GOP’s Ciattarelli Digs In Despite Murphy’s 65,000-Vote N.J. Lead
(Bloomberg) -- Three days after New Jersey Governor Phil Murphy won re-election, Republican challenger Jack Ciattarelli has yet to concede. The Associated Press called the tight race for the Democratic incumbent on Wednesday night. Murphy now leads by 65,242 votes.
“No one should be declaring victory or conceding the election until every legal vote is counted,” Ciattarelli said in a video message posted on Twitter on Thursday.
Here’s a look at where things stand:
- The margin is 2.6 percentage points -- 50.9% for Murphy and 48.3% for Ciattarelli, according to the AP.
- Murphy’s lead has continued to widen since AP declared him the winner.
- About 2.5 million votes are in AP’s tally. That’s about 38% of registered voters.
- There are some 820,000 additional registered voters in New Jersey since 2017, when Murphy was first elected.
- Some 450,000 additional Democrats and 265,000 Republicans have registered since 2017.
- Murphy has about 118,000 additional votes since 2017. Ciattarelli has some 335,000 more votes than the Republican candidate, Kim Guadagno, got in 2017.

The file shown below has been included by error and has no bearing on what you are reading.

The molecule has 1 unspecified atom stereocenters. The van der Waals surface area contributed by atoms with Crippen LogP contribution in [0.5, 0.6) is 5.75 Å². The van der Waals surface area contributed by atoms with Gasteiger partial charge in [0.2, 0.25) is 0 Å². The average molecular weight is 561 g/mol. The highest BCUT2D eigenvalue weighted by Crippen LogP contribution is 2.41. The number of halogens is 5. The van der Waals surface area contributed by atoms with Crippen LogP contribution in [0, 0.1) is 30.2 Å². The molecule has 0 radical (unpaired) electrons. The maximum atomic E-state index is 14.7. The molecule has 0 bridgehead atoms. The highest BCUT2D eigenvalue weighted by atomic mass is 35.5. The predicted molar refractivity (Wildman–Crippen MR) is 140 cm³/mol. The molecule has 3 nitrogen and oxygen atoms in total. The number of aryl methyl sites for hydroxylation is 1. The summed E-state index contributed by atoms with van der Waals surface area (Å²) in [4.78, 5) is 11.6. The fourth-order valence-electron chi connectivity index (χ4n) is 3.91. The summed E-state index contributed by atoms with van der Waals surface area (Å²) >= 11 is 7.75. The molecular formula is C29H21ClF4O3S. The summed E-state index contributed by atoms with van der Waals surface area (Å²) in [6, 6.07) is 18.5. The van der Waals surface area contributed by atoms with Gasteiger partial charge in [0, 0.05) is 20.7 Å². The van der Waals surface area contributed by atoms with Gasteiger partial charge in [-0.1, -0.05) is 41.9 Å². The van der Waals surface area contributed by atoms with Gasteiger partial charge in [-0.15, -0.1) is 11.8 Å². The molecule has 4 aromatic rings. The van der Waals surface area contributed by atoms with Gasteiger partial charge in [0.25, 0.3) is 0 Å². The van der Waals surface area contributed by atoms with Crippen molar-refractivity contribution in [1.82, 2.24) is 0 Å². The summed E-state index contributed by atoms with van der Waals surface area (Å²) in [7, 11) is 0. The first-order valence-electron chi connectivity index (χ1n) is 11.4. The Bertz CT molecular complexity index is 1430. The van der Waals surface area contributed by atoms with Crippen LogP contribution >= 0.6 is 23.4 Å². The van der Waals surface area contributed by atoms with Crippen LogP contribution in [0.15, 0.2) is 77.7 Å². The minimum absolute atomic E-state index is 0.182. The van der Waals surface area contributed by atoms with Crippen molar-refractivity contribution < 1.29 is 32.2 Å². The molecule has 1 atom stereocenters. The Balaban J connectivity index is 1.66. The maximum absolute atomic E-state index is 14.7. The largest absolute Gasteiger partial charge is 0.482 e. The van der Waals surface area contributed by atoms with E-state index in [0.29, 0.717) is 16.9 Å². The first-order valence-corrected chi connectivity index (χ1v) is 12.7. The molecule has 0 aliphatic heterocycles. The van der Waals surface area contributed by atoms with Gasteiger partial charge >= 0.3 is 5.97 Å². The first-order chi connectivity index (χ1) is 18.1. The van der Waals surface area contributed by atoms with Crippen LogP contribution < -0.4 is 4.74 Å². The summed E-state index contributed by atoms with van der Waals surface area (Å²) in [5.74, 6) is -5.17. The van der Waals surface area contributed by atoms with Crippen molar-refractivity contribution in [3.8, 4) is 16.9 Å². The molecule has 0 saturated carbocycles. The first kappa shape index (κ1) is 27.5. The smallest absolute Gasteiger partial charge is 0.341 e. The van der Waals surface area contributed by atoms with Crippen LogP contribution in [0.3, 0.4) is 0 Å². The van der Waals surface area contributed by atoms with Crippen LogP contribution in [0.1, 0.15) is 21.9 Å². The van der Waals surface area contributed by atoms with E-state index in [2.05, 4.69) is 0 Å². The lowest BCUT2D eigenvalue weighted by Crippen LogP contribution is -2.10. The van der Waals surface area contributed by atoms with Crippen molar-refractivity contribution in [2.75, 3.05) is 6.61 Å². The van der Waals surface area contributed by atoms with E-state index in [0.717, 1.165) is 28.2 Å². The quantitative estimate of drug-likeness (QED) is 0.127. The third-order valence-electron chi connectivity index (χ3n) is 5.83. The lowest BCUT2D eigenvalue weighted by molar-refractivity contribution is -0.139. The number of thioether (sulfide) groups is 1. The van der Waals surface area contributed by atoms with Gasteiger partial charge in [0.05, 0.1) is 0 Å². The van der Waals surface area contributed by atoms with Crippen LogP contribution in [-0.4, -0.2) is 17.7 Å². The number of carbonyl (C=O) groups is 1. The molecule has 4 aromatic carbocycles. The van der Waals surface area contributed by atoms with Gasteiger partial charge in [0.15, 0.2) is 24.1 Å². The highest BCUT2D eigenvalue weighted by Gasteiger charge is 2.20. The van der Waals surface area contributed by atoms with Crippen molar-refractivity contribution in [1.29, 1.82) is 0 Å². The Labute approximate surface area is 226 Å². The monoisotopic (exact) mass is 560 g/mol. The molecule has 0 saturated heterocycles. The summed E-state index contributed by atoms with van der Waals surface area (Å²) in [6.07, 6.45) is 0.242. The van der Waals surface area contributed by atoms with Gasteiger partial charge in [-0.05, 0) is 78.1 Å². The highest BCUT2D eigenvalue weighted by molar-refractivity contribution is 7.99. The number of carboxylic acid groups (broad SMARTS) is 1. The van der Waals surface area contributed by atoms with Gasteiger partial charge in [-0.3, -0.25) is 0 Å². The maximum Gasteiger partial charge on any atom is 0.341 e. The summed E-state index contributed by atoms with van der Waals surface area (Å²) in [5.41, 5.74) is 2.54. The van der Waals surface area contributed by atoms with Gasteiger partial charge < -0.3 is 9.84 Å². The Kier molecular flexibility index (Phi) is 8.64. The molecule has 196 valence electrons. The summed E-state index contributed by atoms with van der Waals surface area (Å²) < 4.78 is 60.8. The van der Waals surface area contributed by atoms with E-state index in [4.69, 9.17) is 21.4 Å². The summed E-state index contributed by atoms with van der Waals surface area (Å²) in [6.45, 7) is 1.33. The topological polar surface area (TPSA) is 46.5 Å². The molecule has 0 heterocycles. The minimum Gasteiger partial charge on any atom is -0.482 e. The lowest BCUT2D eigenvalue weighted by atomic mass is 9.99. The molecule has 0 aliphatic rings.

- Murphy is leading in 10 of 21 counties, and Ciattarelli is leading in 11.
- Murphy leads in seven of New Jersey’s 10 most populous counties.
- The county giving the most votes so far to Murphy is Bergen, with 140,654.
- Ciattarelli has the most votes from Ocean County -- 143,148 -- garnering more support there that Guadagno did in 2017.
- Ciattarelli has more support in GOP-leaning Monmouth and Hunterdon counties.
Murphy Support Slips:
- Murphy won 13 counties in 2017. This year, he is winning in 10.
- Atlantic County flipped from Democratic to Republican. Murphy’s support there fell by more than 10 points. Cumberland and Gloucester counties also flipped to the GOP.
- Support in New Jersey’s largest county, Bergen, slid by 4.2 points. In the Democratic stronghold of Essex, support slipped by 5.9 points.
Early Voting and Mail-in Ballots:
- New Jersey for the first time allowed in-person early voting. A number of snafus led to additional provisional ballots at certain voting sites.
- New Jersey had more than 500,000 vote-by-mail ballots. Two-thirds of those ballots were from Democrats, according to analysis by the Rebovich Institute for New Jersey Politics.
- Nov. 8: deadline for receipt of mail-in ballots.
- Nov. 19: deadline for recount applications.
- Nov. 20: deadline for county clerks to transmit official election results to state.
- Dec. 2: deadline for meeting of Board of State Canvassers to certify general election results.
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